And here’s one final look at them from this morning. With the lights turned off, you can actually see the lights, and see just how thin the exposed part is. It’s such a great design!

Four ultra thin canless recessed lights installed in a daisy chain

So now that I finally have light in this room, I guess I have no excuse for not working past dark. 😀

You can find our home gym paint colors and resources here, and see all posts related to our home gym here.



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  1. Very cool! Our 1986 house has giant recessed lights in the kitchen; would these be able to replace the old ones? In one pic I saw copper wires and I know next to nothing about wiring etc, but do those bare wires array electricity? I’m sure they don’t, but in my head they look scary…and hot 🔥. Actually I thought you had put one by the door and thought…” that Kristi thinks of everything”! 🤪
    Finally, I agree, the light intensity should be more accessible. That part is a dumb design. Great post

    1. The bare copper wire dosen’t carry current. It is a grounding wire. Sometimes encased in green.

    2. As Crystal said, the bare wires don’t carry electrical current, but they act as grounding wires. Only the white and black wires carry electrical current. I found that confusing at first because this wire is called 12/2 wire, meaning it’s 12-gauge wire and has two wires inside the main sheath. But when you open up the outer sheath, you see three wires. But they only count the two that carry electrical current. It’s often referred to as “12/2 with ground”. So a “12/3 with ground” would actually have four wires inside, but only three carry electrical current, with the fourth being a ground wire. (12/3 is used for three-way switches).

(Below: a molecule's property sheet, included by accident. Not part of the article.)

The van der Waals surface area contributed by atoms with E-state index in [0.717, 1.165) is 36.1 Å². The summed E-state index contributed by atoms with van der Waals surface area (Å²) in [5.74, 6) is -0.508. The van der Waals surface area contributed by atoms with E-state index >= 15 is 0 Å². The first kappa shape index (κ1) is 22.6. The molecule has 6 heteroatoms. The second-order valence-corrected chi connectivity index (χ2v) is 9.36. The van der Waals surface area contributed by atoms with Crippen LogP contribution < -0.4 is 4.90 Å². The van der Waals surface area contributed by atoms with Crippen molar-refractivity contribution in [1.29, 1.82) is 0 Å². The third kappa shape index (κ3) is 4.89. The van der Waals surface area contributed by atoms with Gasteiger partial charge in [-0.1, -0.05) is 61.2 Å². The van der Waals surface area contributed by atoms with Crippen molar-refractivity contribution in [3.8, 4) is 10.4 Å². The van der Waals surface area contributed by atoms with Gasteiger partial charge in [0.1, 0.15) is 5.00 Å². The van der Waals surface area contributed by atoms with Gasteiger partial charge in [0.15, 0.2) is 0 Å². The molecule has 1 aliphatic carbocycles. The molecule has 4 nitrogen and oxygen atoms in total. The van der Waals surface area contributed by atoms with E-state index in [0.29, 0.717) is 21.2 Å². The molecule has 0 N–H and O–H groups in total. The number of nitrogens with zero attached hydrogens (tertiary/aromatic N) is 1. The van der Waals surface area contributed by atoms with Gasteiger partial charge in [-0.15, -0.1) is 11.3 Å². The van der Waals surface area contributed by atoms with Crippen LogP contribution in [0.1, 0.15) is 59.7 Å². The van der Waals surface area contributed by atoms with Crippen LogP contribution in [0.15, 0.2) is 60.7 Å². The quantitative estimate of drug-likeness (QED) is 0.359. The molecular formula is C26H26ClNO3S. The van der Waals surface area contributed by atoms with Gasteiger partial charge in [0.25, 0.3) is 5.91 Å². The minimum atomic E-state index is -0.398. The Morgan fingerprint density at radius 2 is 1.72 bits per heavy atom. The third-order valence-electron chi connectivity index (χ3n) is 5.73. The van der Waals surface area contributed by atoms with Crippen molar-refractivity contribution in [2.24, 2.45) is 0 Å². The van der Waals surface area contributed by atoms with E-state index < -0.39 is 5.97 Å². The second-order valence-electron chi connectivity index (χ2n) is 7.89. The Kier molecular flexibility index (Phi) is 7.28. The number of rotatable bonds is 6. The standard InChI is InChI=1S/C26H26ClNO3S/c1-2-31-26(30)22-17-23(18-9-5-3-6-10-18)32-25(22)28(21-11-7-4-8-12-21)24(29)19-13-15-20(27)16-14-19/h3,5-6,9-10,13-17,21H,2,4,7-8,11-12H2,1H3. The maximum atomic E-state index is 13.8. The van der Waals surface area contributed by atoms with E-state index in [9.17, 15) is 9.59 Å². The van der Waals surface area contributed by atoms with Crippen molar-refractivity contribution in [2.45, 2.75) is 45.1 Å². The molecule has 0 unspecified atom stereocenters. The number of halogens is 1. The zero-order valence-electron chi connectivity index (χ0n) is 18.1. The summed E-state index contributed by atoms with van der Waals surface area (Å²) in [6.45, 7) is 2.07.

2. Those are the best- we used them in our current home when we remodeled- in the shower, over the kitchen sink, in the laundry room- they are terrific and look so much better than cans, and the light output is fantastic. Our electrician had never used them before (I just happened to find them online, wasn’t looking for them in particular but loved the low profile) and even he was impressed and said he was going to recommend them for future jobs.

  3. These are a game changer for sure. I think I used brand “Commercial Electric” but the same as Halo . I used the gimbaled version for my cathedral ceiling. Worked great. They make doing light work almost fun as they are so easy to install. Once I installed these in a couple rooms I followed your suggestion by matching the type of LED light in all other bulbs/existing fixtures. At first it seemed wasteful to swap out perfectly good bulbs but best money I’ve eve spent yielding the most profound, immediate, painless transformation in my house. No going back to old lighting. That’s one of your tips I appreciate as real gem!

  4. Kristi, I saw these in a Family Handyman